Stephen Smith is also an expert on French inheritance laws. Unless a property is set up as a company, or good legal advice sought, the property usually reverts to nearest blood relatives (i.e. children, not spouses) after death.

    Legal advice should take into account both French and UK law, which Stephen Smith (On contact quote ref FPSAMJ) can provide.

  • Explain the French conveyancing process to me

    A sale of French property is binding between the parties as soon as there is agreement on the subject matter and the price. Buying French property is usually a two-stage process.

    (a) The contract stage

    You cannot buy French property \"subject to contract\" as you can in England. Instead, once you have found a suitable property and agreed a price, you and the seller will usually be asked to immediately sign a purchase agreement ('your contract') and pay a deposit - usually 10 per cent of the purchase price - before any local authority searches are carried out, and often before finance is raised. We can usually arrange this for you in less than 48 hours. Please contact us for further information. At this point the parties have normally entered into a legally binding contract which commits both the seller to sell and you to buy the property. Nothing can be added to or removed from your contract at a later date without the seller's consent.

    French estate agents can and frequently do prepare contracts for the sale of French property. You will often be asked, even urged, to sign a contract which will be legally binding before anyone has examined the title deeds. The agent's duty of care could make them liable if there was a serious problem over the ownership, but you may well already have paid a deposit and be faced with an action by your seller for specific performance. Prudence therefore dictates that you should endeavour to defer signing any document until you have had advice from someone other than the seller's agents.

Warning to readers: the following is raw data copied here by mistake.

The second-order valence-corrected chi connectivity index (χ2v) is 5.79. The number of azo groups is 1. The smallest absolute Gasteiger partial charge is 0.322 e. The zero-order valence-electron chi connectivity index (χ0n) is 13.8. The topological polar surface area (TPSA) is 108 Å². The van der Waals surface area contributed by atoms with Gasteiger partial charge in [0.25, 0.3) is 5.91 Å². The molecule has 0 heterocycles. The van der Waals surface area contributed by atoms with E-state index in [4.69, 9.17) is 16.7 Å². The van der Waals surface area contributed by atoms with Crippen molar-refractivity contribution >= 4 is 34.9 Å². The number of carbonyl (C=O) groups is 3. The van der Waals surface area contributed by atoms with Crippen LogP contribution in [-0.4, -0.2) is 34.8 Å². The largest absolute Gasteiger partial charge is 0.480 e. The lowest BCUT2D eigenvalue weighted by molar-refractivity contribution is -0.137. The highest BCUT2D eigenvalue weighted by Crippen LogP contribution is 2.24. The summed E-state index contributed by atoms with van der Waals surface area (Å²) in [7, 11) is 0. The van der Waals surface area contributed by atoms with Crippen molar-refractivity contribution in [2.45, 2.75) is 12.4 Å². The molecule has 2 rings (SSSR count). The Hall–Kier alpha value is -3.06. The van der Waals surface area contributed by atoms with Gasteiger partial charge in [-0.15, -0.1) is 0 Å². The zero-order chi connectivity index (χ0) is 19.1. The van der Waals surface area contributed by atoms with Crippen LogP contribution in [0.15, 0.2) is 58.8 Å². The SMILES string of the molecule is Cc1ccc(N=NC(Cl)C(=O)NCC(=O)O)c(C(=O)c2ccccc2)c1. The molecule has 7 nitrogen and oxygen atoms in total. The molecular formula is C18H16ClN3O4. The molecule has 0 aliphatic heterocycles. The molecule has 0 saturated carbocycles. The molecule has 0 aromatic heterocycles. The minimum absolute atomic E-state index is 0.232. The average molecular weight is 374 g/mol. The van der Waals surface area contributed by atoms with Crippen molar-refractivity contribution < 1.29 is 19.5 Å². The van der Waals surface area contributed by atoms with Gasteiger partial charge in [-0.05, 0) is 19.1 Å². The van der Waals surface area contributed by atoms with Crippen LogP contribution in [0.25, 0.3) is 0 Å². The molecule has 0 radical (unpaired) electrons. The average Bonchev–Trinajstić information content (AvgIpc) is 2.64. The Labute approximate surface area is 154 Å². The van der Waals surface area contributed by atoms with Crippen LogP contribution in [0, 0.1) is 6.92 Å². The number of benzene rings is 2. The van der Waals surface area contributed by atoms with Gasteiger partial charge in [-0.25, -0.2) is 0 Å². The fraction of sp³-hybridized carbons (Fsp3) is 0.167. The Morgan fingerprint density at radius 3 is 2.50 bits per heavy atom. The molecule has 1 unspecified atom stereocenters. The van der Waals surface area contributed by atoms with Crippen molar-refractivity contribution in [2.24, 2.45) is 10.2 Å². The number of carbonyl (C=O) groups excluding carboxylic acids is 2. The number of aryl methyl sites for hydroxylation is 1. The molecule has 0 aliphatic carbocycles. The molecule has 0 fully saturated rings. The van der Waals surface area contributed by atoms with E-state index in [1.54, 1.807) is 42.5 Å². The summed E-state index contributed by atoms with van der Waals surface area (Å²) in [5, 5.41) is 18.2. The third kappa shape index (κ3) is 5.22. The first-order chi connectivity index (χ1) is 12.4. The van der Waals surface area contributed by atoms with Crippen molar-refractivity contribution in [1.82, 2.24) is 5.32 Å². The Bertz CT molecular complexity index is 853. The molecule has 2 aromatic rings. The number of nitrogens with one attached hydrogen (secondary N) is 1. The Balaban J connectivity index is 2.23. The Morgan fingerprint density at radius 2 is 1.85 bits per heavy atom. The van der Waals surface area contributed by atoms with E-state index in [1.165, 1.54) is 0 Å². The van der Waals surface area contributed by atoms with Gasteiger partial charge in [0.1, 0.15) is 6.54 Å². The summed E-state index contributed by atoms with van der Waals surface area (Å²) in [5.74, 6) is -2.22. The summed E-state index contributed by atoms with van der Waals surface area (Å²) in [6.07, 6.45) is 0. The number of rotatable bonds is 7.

For the above reasons, and even if you are under enormous pressure to proceed with your purchase, we do not recommend that you sign your contract and/or pay a deposit at such an early stage. Instead, we recommend that we immediately arrange for a French language offer letter (unlike other documents the wording of this letter is not in any way legally binding) to be prepared and sent to you for your signature, which can then be faxed to the French estate agent or the seller, confirming your interest in proceeding further at a proposed purchase price, subject however to the production of:

    • A photocopy of the current property register (relevé du propriété du vendeur or extrait de la matrice cadastral). These documents will confirm the identity of the registered owner(s) of the property. You may have only met one of them. If there is more than one owner, they must all authorise the sale of the property for it to be legally binding. If there are several registered owners dotted across France or elsewhere, it is common practice for one of their number or for the French estate agents to be given a French Power of Attorney (procuration) authorizing him to sign your contract and the acte de vente on behalf of all the registered owners. To avoid tedious and expensive delays, a copy of the Power of Attorney should also be obtained and carefully checked to ensure that all the necessary powers have been given.